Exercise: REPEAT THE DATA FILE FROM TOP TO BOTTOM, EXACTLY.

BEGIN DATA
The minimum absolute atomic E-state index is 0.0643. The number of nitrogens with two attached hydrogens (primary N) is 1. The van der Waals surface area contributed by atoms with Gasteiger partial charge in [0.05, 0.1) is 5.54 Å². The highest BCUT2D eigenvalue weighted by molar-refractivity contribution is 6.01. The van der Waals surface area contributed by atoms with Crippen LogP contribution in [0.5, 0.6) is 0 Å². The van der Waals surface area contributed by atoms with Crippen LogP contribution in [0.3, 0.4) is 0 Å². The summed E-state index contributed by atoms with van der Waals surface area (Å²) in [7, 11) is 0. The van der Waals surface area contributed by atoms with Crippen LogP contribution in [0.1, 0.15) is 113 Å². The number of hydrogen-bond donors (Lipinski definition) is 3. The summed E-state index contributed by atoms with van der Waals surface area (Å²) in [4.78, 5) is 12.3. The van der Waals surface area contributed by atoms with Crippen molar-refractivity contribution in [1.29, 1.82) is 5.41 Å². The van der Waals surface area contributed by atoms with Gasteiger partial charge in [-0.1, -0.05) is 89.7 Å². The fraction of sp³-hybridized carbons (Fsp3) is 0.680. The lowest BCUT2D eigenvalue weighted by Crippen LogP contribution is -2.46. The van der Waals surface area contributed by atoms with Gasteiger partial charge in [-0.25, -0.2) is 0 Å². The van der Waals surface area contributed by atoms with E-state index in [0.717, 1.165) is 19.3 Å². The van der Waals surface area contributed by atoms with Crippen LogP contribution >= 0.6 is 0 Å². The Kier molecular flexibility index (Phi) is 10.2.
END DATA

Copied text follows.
The minimum absolute atomic E-state index is 0.0643. The number of nitrogens with two attached hydrogens (primary N) is 1. The van der Waals surface area contributed by atoms with Gasteiger partial charge in [0.05, 0.1) is 5.54 Å². The highest BCUT2D eigenvalue weighted by molar-refractivity contribution is 6.01. The van der Waals surface area contributed by atoms with Crippen LogP contribution in [0.5, 0.6) is 0 Å². The van der Waals surface area contributed by atoms with Crippen LogP contribution in [0.3, 0.4) is 0 Å². The summed E-state index contributed by atoms with van der Waals surface area (Å²) in [7, 11) is 0. The van der Waals surface area contributed by atoms with Crippen LogP contribution in [0.1, 0.15) is 113 Å². The number of hydrogen-bond donors (Lipinski definition) is 3. The summed E-state index contributed by atoms with van der Waals surface area (Å²) in [4.78, 5) is 12.3. The van der Waals surface area contributed by atoms with Crippen molar-refractivity contribution in [1.29, 1.82) is 5.41 Å². The van der Waals surface area contributed by atoms with Gasteiger partial charge in [-0.1, -0.05) is 89.7 Å². The fraction of sp³-hybridized carbons (Fsp3) is 0.680. The lowest BCUT2D eigenvalue weighted by Crippen LogP contribution is -2.46. The van der Waals surface area contributed by atoms with Gasteiger partial charge in [-0.25, -0.2) is 0 Å². The van der Waals surface area contributed by atoms with E-state index in [0.717, 1.165) is 19.3 Å². The van der Waals surface area contributed by atoms with Crippen LogP contribution >= 0.6 is 0 Å². The Kier molecular flexibility index (Phi) is 10.2.